Ever wonder how some of your favorite fashionistas put colors together to create eye-catching and fabulously colorful outfits? Doing the same in your wardrobe is as easy as taking a trip to an art supply store and getting yourself a color wheel.
The color wheel is an excellent wardrobe tool! In fact it was one of the first things I learned about back when I studied Image Consulting at the Fashion Institute of Technology. Figuring it out isn’t too complicated. Here’s a quick breakdown:
1. Colors directly next to each other (i.e. yellow and yellow-orange; yellow and yellow-green; violet and blue-violet, etc.)
2. Colors that form right (90 degree) angles with each other (i.e. yellow and red-orange; blue and violet-red; green and orange, etc.)
3. Colors directly across from each other (i.e. yellow and violet; blue and orange; red and green, etc.)
4. Colors that form a T (i.e. blue, orange, and violet-red; yellow, violet, and red-orange; yellow, blue-green, and red-orange, etc.)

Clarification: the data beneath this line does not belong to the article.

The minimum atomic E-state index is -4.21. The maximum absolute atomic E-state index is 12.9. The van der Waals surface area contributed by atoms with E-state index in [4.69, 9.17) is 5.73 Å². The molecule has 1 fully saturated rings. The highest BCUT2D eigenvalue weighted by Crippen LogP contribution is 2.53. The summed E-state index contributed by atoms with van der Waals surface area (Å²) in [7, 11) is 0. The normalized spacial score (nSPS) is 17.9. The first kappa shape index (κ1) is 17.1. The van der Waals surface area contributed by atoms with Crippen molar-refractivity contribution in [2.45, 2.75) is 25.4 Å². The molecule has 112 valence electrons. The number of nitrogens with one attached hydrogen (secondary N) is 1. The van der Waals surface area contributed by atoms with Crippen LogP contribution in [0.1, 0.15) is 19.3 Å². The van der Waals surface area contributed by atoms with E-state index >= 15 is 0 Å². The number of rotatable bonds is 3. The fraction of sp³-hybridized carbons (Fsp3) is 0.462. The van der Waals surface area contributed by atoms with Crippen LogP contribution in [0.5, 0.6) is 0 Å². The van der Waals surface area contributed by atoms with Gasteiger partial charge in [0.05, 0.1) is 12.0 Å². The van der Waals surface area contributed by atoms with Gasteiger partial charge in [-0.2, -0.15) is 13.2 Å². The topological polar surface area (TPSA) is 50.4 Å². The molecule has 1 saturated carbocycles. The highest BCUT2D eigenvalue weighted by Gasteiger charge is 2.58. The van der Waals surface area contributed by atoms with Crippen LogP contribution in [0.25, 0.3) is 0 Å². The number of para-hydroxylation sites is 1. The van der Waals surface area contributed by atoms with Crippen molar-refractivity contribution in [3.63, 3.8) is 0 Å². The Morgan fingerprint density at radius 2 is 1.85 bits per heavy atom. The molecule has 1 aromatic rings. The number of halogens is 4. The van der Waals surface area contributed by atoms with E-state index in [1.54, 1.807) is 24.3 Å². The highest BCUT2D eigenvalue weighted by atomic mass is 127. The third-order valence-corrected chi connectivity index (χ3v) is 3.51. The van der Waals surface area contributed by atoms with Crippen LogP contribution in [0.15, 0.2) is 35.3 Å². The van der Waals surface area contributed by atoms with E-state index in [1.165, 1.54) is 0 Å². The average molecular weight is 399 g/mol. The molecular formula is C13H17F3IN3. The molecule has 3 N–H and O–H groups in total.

5. Colors that form an X (i.e. blue, orange, violet-red, and yellow, violet, blue-green, and red-orange, etc.)
Since brown is a neutral, it will go with virtually any color on the color wheel. I love to pair a chocolate brown with cobalt blue or fuchsia or bright red—such a fun and bold combo. Of course white, black, and the hues of blue found in denim are also neutrals that go with just about anything.
Colors that are a part of a “color family” also apply. So for instance, you can substitute pink with red and still be able to pull off the combos based on the color wheel (i.e. we see that blue and red form a right angle with each other–then in Elise Neal’s outfit she wore fuchsia and cobalt blue). Get it? Good.
As for accessories, I’m definitely not a fan of colored jewelry or belts, but go crazy with colored hats, bags, shoes, or scarves. When choosing jewelry, pair gold (or gold-toned) jewelry with your warm colored outfits. Warm colors have a yellow, gold, or orange undertone to them. Wear silver (or silver-toned) jewelry with your cool colored outfits. Cool colors have a blue, pink, or red undertone to them. Since colors are broken down by hue, temperature, intensity, and tone any single hue can be either warm or cool. Just look at the undertones.
You can also use the color wheel when coming up with color combinations for your makeup. It can help you decide which makeup color to wear so that you don’t match your eyeshadow with your outfit. Check out how Rihanna paired gorgeous purple eyeshadow with her red frock:
And there you go—a breakdown of how to use color combinations to spruce up your wardrobe. You’ll be looking more fab in no time.